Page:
A special trials version of Wildcat – replacement for the trusty Lynx which has been in service since the 1970s – has joined aviation training/casualty treatment ship RFA Argus to gather crucial data to allow the helicopter fly from large Royal Navy warships.
Wildcat will spend the bulk of its time operating from Royal Navy frigates and destroyers – just like its predecessor.
But it will also be expected to fly on and off the flight deck of larger vessels: helicopter and aircraft carriers such as HMS Ocean and Queen Elizabeth, assault ships such as HMS Bulwark, and Argus herself.
The characteristics of these bigger ships – such as the wind speed across the deck and the vessel’s motion – are entirely different, so trailblazers must set the limits at which ship and helicopter can safely operate.
Which is exactly what Argus and her trials version of Wildcat – equipped with extensive additional sensors and instrumentation – is doing for the next month in the Western Approaches and Irish Sea.
A 39-strong test team – a mix of military and civilian personnel from the helicopter’s manufacturer AgustaWestland, the Rotary Wing Test and Evaluation Squadron Boscombe Down, 700W Naval Air Squadron from RNAS Yeovilton (which is helping to introduce Wildcat to front-line service) and the Lynx Project Team – have joined Argus for the trials.
Thanks to its role as an aviation training ship over the past 30 years, Argus is well used to such trials – and the information gathered can be extrapolated to other large ships and even other aircraft types.
“The trial is a huge team effort – test pilots from AgustaWestland and from Boscombe Down are sharing the flying and assessing the degree of difficulty for each deck landing and take-off,” explains Lt Cdr Rob Dowdell, the lead test pilot the from Rotary Wing Test and Evaluation Squadron.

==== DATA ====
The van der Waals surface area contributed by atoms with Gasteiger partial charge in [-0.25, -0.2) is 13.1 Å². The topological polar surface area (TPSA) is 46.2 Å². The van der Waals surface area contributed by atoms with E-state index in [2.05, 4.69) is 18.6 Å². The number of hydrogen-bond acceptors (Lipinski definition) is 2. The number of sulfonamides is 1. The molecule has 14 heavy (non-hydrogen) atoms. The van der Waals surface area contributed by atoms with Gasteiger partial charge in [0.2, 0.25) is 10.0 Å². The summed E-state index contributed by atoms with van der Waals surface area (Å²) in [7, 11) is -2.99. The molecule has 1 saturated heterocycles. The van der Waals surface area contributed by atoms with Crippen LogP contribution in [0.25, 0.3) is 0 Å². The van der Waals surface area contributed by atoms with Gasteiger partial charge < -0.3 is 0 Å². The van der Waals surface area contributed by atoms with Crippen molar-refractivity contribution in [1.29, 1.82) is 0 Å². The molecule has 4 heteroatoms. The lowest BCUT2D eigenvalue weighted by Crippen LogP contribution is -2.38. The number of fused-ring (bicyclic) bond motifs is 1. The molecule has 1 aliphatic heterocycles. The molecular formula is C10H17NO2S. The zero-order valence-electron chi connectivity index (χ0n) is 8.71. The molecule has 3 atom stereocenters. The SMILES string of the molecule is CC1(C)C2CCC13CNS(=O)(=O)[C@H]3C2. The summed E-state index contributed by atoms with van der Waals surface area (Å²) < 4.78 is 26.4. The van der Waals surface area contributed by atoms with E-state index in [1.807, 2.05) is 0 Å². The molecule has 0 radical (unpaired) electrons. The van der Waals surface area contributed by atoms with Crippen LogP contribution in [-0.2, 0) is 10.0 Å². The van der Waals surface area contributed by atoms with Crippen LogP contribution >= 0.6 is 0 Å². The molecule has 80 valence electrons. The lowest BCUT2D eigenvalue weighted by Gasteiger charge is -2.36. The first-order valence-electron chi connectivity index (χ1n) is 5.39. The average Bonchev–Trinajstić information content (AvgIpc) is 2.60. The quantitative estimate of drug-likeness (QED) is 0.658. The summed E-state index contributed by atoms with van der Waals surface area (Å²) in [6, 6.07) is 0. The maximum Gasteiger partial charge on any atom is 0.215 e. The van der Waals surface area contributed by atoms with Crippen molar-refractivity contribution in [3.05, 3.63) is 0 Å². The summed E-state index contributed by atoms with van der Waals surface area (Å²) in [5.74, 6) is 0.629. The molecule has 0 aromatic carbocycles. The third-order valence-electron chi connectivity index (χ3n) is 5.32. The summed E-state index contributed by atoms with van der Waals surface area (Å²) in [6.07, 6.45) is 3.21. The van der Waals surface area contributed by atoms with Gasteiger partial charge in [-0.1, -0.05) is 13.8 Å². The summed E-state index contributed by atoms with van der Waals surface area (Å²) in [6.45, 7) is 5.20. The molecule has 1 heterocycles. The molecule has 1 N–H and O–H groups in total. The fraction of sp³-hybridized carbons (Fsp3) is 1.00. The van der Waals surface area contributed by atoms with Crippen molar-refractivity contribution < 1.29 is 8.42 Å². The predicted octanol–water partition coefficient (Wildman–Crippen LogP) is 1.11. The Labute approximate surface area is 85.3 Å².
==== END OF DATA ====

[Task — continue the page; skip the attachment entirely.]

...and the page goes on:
“Maintainers from 700W squadron are spreading and folding the Wildcat and acting as refuelling and lashing numbers, Argus’ aircraft handlers and the ship bridge and Flying Control team are providing the required deck conditions under the direction of civilian experts from QinetiQ at Boscombe Down.”
After flying, engineers from AgustaWestland are servicing the Wildcat, checking the instrumentation and preparing it for the next day’s sorties, while the firm’s stress experts are ensuring no design limitations are being encroached by analysing the masses of data collected by the trials equipment fitted to the helicopter.
Scientists from QinetiQ have also provided instruments to record the ship’s motion and wind conditions, with the data analysed by the team to ensure the tests are safe.
At the same time the ship’s company were gathering their own data, information and tips on aircraft movements and ground power supplies.
“The embarkation of the Wildcat has given the ship’s company a chance to experience the future of Naval aviation at first hand – and also to test the ships’ aviation facilities to ensure they are ‘future-proof’,” said Lt Cdr Mo Morris, the Argus’ Senior Naval Officer.
Lt Cdr Dowdell added: “The ship’s crew have provided all the essential support to allow Argus to be deployed from anywhere from north of Scotland to the Canary Isles to ensure the correct meteorological conditions are achieved.
“Finding the right weather for testing is crucial with the perfect mix of wind speed, temperature, air pressure and sea state being critical to gathering the right quality data that will allow future global Wildcat deployments.”
The trials are due to finish on November 7, after which a comprehensive report will be compiled documenting all the new limitations and lessons learned.
- AW159 Wildcat helps HMS Dragon to record eighth drugs haul – value £145m in six months
- Republic of Korea Navy launches tender for 12 helicopters
- Leonardo demonstrates its AW159 to Malaysian Armed Forces
- South Korea to Purchase 12 ASW Helicopters
- Leonardo awarded £271 million AW159 WIST contract by UK
- Possible Closure for GKN Yeovil
- General Dynamics integrates Link 16 datalink system on AW159
- British military thanks landing site owners
- Black Cats team ready for 30 air shows
- UK – 815 Naval Air Squadron receives first four of 12 Wildcats
- Philippine Navy orders two AgustaWestland AW159s
- Army Air Corps praise new Wildcat facilities at RNAS Yeovilton
- Korean AW159 deliveries delayed by acceptance test issue
- Recently retired military chief summonsed over AW159 corruption allegations
- Wildcat becomes first helicopter to land at St Helena Airport
- Batch of AgustaWestland related domain names for sale
- Babcock win large Royal Navy helicopter maintenance contract
- Navy Wildcat exercises with South African Navy
- Korean politician accused of taking bribes over AW159 order
- UK military extends AW101 suppert contact with AgustaWestland by five years